At home - short story

I can't sleep.
I have to board a train to Goa early tomorrow morning.
Is it excitement? I wish, I so wish for it to be excitement.
I try to analyse what I am feeling... Restlessness, anxiety and even, fear.
I am going with my college friends.

I met them almost three years back on Day 1 of college.
I, with my awkwardness and shyness, was dreading ragging from seniors. These friends of mine took me under their wing. All four of them were from the same school, and they had the confidence to get friendly with the seniors.
The ragging phase was bypassed for them. And for me too.
Though silent, I was accepted as a part of that group. And I was happy. After a long time, I felt I'd come home.

My actual home doesn't feel like home. I live in a joint family with many aunts, uncles and cousins. But no parents - my parents passed away years back.
I am told that I am lucky to have such a good family taking care of me.
I hate being ungrateful, because I am taken care of. But there is no one person in the family, for whom I am the most important person. In this big family, I am invisible.
I wish this home felt like home.

When did I become the punching bag of my college group? When did I become the butt of every joke. And when did I decide to smile through it, because I felt I belonged?
Everyone in college knew me, because I was part of a popular group of students. I was visible.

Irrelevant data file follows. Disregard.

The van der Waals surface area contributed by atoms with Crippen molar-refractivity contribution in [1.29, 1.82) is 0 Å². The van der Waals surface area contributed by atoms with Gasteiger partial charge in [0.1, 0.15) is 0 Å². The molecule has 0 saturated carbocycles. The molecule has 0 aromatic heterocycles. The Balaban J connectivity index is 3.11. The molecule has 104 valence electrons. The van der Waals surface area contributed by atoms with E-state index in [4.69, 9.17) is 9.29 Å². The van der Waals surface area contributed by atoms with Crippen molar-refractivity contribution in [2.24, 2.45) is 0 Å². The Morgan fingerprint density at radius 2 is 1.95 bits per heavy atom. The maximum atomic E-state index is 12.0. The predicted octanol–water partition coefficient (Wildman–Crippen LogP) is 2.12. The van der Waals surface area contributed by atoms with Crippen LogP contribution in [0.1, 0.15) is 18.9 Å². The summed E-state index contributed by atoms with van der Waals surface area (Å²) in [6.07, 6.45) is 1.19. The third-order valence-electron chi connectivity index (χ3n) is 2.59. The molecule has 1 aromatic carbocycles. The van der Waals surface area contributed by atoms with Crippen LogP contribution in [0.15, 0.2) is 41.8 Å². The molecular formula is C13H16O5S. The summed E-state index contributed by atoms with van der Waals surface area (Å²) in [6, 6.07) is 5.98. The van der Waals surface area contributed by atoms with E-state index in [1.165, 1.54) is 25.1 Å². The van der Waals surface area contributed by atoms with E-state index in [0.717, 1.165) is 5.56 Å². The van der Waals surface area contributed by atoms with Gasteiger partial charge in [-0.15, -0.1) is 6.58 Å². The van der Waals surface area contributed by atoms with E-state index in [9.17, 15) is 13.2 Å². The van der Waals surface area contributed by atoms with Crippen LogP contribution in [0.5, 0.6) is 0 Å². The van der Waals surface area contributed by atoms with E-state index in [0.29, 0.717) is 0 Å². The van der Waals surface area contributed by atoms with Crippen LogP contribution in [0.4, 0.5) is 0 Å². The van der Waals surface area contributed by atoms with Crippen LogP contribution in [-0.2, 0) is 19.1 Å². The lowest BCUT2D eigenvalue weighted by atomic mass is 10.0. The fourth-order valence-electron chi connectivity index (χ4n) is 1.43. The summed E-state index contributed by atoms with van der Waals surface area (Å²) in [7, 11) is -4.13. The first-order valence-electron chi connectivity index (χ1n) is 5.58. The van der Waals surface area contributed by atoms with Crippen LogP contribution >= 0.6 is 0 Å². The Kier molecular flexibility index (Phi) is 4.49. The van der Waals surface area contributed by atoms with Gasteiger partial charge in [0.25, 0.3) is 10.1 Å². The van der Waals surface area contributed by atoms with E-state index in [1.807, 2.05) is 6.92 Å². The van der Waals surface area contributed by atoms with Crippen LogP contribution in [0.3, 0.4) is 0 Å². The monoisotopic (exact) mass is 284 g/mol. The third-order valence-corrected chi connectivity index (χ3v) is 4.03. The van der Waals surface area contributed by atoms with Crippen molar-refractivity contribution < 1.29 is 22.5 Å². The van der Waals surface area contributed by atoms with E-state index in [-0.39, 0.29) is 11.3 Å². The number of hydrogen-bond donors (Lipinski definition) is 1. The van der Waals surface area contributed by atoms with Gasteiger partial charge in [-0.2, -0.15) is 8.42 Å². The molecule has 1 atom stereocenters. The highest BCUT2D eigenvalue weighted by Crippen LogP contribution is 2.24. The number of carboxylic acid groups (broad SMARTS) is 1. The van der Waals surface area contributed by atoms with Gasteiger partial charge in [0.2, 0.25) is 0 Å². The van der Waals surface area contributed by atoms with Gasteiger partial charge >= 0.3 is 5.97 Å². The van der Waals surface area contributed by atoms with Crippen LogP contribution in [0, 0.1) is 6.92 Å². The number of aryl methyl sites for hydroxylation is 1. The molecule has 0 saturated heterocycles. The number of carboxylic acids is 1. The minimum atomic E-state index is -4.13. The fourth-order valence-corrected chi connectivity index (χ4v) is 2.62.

I get up to go to the kitchen. May be I will make myself some tea, sit by the hall window and enjoy the rare silence of the house.
As I open the door I see that the light is on in the hall. I take a step back into my room, when Tauji (my father's elder brother) calls. "Who is it?"
As I come forward, he smiles. "I can't sleep either, Beta. Come, sit".
He's sitting on the swing. His demeanor is royal as usual. I join him, taking as little space as possible on the swing.

I sit there, not knowing what to say. Tauji has never been one for talking too much.
He must strongly believe in 'actions speak louder than words'. Being the head of the family, he lives a disciplined, selfless life that everyone respects, and follows, at least in front of him.

"So what's your plan now?"
I hate this question, because I don't have an answer.
I sit, pondering over what to say, so that I don't sound as foolish and lost as I feel.
"Your father would have wanted you to do what you love", he continues, to my surprise. "He always regretted not following his heart to become a writer. He took up a job because that's what was expected of him. By the time, he realized what he really wanted, he had responsibilities. And now... Don't do things that you don't want to."

I have my head bowed and eyes on his feet the whole time. Now I look into his knowing eyes. No one ever talks about my parents when I am around.
Does Tauji understand my turmoils and insecurities, I wonder. I feel strangely at peace, at home.
He smiles, pats me on the shoulder and leaves.

I do sit by the hall window, minus the tea though.
As dawn smiles at me, I feel excited.
After a long time, I feel like I have something to look forward to.

And I missed the train...

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This post is a part of Write Over the Weekend, an initiative for Indian Bloggers by BlogAdda.


  1. beautiful. The smile of that insignificant kid

  2. I so related to this Nimi. Thanks for sharing this. All the best

    1. Thanks Anupam. Since I like your writings a lot, I am especially happy that you liked this one...

  3. Turmoil and the exchange of thoughts in ones mind nicely depicted in this post. Very well written Nimi.

    1. Thanks a lot, Shweta. Glad you liked it...


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